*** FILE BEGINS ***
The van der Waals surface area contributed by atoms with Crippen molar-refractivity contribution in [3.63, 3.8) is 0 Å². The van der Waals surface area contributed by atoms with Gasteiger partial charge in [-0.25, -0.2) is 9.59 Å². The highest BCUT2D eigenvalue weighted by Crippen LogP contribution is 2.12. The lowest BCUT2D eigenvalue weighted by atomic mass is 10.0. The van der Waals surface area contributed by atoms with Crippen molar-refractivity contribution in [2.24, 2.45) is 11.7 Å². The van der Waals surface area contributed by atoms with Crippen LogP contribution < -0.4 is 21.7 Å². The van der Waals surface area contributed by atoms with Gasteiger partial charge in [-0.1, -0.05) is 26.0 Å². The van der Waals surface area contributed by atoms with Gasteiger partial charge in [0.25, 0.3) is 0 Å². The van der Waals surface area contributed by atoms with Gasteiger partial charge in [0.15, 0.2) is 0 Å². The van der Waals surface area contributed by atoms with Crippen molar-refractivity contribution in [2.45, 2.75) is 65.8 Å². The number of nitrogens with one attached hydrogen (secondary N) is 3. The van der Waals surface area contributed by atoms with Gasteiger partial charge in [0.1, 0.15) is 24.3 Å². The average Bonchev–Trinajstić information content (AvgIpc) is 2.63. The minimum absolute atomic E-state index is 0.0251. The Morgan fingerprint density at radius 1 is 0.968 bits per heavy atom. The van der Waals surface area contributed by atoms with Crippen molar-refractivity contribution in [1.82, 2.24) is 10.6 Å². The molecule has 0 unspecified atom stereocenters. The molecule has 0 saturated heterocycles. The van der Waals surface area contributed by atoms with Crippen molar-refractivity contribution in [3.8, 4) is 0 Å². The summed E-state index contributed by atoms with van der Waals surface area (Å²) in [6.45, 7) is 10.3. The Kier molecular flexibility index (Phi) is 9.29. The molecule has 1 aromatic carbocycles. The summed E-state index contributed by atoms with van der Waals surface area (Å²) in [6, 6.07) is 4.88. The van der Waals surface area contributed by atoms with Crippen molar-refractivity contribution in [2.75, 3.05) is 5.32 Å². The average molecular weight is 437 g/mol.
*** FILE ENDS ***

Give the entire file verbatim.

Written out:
The van der Waals surface area contributed by atoms with Crippen molar-refractivity contribution in [3.63, 3.8) is 0 Å². The van der Waals surface area contributed by atoms with Gasteiger partial charge in [-0.25, -0.2) is 9.59 Å². The highest BCUT2D eigenvalue weighted by Crippen LogP contribution is 2.12. The lowest BCUT2D eigenvalue weighted by atomic mass is 10.0. The van der Waals surface area contributed by atoms with Crippen molar-refractivity contribution in [2.24, 2.45) is 11.7 Å². The van der Waals surface area contributed by atoms with Crippen LogP contribution < -0.4 is 21.7 Å². The van der Waals surface area contributed by atoms with Gasteiger partial charge in [-0.1, -0.05) is 26.0 Å². The van der Waals surface area contributed by atoms with Gasteiger partial charge in [0.25, 0.3) is 0 Å². The van der Waals surface area contributed by atoms with Gasteiger partial charge in [0.15, 0.2) is 0 Å². The van der Waals surface area contributed by atoms with Crippen molar-refractivity contribution in [2.45, 2.75) is 65.8 Å². The number of nitrogens with one attached hydrogen (secondary N) is 3. The van der Waals surface area contributed by atoms with Gasteiger partial charge in [0.1, 0.15) is 24.3 Å². The average Bonchev–Trinajstić information content (AvgIpc) is 2.63. The minimum absolute atomic E-state index is 0.0251. The Morgan fingerprint density at radius 1 is 0.968 bits per heavy atom. The van der Waals surface area contributed by atoms with Crippen molar-refractivity contribution in [1.82, 2.24) is 10.6 Å². The molecule has 0 unspecified atom stereocenters. The molecule has 0 saturated heterocycles. The van der Waals surface area contributed by atoms with Crippen molar-refractivity contribution in [3.8, 4) is 0 Å². The summed E-state index contributed by atoms with van der Waals surface area (Å²) in [6.45, 7) is 10.3. The Kier molecular flexibility index (Phi) is 9.29. The molecule has 1 aromatic carbocycles. The summed E-state index contributed by atoms with van der Waals surface area (Å²) in [6, 6.07) is 4.88. The van der Waals surface area contributed by atoms with Crippen molar-refractivity contribution in [2.75, 3.05) is 5.32 Å². The average molecular weight is 437 g/mol.